Cloud applications do solve the problem of excessive memory use, but just being in the cloud doesn't mean that they solve all the problems. They don't address the duplication issue, nor the distractions of having excess functionality.
Deflating bloatware and getting rid of junk require a minimalist approach, as well as a cloud solution.
Minimalism in the cloud
The cloud offers great opportunities to rid ourselves of clutter.
We can choose which applications, and even which functions we need and ignore the rest.
Even better, we can use open source, bespoke software to tailor an application to our exact needs.
When we adopt a minimalist approach, some things do have to change. But with open source, bespoke software the important necessities don't. We can eliminate duplication and inefficiencies, but keep our effective applications and practices that we have become used to.
Just Creative says that, in web design, minimalism, “… is mostly concerned with stripping away excess and strategically placing remaining elements.” This applies equally to applications because there is less opportunity to accidentally hit the wrong button and cause some kind of unpredictable chaos. And because the remaining buttons are where people expect them to be.
Minimalism, in apps, improves efficiency, which boosts the bottom line.
The minimum is what your organisation needs for peak efficiency. There is no arbitrary benchmark.
You can only answer this question after careful analysis of your aims and your current performance. Even then, you might need to test some alternatives before you know the final answer.
But we don’t have time for mucking around and testing
You think you’re too busy to step back and do analysis and testing. That's the very reason you should do it.
If you’re too busy to think about how to improve your business, you need to step back immediately and assess the situation, before you run your business, your workers and yourself into oblivion.
The louder the “too busy” protest, the more urgent it is to stop and assess.
F John Reh says, “Key Performance Indicators (KPIs) are ... measurements, agreed to beforehand, that reflect the critical success factors of an organisation. They will differ depending on the organisation.”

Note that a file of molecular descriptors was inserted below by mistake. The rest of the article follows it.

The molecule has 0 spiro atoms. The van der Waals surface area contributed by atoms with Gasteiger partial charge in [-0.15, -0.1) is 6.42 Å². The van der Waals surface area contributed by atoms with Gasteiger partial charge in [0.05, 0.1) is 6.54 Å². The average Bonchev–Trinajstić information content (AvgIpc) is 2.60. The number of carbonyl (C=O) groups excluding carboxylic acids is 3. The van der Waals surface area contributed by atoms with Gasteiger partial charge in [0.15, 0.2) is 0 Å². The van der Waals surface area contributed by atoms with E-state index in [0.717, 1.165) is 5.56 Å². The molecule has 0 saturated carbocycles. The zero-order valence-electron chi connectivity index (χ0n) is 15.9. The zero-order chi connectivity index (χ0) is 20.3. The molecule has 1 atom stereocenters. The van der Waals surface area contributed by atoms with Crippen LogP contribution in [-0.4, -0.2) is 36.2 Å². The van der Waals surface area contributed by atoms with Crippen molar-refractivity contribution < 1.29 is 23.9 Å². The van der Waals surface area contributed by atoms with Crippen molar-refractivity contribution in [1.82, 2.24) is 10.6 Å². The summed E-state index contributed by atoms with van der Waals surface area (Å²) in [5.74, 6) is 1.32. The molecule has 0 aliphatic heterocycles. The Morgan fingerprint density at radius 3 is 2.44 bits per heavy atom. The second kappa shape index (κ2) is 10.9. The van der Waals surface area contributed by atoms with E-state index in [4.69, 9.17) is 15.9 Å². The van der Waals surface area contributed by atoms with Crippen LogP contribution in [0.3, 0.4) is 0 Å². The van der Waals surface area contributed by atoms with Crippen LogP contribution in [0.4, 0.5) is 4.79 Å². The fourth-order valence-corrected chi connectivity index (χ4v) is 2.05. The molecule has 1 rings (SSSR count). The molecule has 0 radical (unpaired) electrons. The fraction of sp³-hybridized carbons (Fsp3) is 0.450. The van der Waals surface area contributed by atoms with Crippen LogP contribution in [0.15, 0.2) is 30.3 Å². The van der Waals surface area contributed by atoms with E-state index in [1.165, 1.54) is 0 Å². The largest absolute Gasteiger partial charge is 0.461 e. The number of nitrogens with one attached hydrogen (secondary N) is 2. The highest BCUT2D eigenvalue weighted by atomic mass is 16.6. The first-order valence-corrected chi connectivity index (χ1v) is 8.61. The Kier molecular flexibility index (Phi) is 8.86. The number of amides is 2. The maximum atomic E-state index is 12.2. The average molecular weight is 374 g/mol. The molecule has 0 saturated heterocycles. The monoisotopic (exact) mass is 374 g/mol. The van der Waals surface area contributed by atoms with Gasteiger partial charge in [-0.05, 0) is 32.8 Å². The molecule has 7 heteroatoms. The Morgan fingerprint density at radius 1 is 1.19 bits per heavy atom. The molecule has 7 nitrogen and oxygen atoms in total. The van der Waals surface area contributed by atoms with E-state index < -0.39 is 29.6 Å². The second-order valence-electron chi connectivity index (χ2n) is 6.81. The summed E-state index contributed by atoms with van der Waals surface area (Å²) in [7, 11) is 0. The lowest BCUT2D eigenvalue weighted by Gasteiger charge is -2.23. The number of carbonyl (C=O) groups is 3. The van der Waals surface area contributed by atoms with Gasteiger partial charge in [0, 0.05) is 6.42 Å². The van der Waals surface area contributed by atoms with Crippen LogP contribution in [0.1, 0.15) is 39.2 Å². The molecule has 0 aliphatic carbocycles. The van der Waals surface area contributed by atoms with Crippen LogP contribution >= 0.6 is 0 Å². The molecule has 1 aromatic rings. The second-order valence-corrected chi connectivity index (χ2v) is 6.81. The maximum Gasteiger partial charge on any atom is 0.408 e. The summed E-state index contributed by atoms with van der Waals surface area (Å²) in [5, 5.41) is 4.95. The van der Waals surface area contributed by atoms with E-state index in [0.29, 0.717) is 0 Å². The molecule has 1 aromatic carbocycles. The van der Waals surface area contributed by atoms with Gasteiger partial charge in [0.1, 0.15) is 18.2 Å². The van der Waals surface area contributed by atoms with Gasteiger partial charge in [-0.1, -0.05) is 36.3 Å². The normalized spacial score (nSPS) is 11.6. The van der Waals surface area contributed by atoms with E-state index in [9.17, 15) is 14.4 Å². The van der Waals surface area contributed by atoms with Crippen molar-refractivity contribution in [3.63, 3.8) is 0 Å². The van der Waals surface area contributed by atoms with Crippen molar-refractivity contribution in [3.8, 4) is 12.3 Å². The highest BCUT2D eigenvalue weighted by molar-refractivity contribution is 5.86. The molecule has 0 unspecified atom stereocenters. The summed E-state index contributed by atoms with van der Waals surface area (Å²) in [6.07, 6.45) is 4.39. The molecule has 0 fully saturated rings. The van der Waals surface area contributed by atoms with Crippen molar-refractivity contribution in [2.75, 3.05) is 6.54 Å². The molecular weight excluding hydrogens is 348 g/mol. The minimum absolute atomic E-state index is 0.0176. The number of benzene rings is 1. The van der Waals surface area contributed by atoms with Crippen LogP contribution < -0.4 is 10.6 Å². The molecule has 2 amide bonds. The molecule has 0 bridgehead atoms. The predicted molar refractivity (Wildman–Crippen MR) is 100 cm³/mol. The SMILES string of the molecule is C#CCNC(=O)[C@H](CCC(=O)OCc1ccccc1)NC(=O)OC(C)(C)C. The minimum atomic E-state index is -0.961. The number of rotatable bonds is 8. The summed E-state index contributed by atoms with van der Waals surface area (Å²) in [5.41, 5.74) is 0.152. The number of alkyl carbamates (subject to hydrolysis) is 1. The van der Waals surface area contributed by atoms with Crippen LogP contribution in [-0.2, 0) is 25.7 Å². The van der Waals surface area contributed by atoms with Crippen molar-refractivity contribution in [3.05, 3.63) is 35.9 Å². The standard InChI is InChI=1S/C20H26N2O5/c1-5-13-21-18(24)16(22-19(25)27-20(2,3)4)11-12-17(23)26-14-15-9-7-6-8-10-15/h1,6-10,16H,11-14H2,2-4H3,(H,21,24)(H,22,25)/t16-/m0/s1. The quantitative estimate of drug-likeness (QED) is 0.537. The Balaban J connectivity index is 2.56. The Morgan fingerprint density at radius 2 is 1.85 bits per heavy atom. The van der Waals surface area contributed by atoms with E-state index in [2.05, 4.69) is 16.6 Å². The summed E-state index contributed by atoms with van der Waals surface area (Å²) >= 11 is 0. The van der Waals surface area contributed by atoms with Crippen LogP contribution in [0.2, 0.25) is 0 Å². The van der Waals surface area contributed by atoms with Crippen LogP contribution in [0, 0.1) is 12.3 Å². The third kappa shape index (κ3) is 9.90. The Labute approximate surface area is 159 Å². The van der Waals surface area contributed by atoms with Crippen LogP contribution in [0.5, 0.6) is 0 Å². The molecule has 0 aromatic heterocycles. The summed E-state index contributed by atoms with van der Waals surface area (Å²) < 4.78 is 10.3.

He also says that they must:
- reflect the organisational goals
- be quantifiable
A minimalist approach would strip goals and KPIs back to their bare essentials, so the organisation would focus only on what was necessary.
Bernard Marr identifies 75 KPIs Every Manager Needs to Know. He divides them into six groups.
You need to decide which ones are essential to your minimalist organisation and only adopt them.
A step by step solution
- Commit to a minimalist approach.
- “Sell” the concept to your staff. You need the support of everyone. Create enthusiasm which will drag the sceptics along.
- Identify your goals and KPIs.
- Measure your performance against your KPIs.
- Develop a strategy to introduce the changes you need.
- Do it!
If you have already committed to a minimalist approach, use the comments section to share your experiences.
If not, the challenge is to take that first step and then proceed at a pace which suits your organisation. Too fast and people will resist. Too slow and nothing will change.
Consider nuBuilder and nuSoftware for your software applications. They are open source, bespoke software, which will allow you to keep only what you need. But if your needs change in future, you can change your software with minimal fuss.
Picture Credit:Pitor Mamnaimie, Rail Fence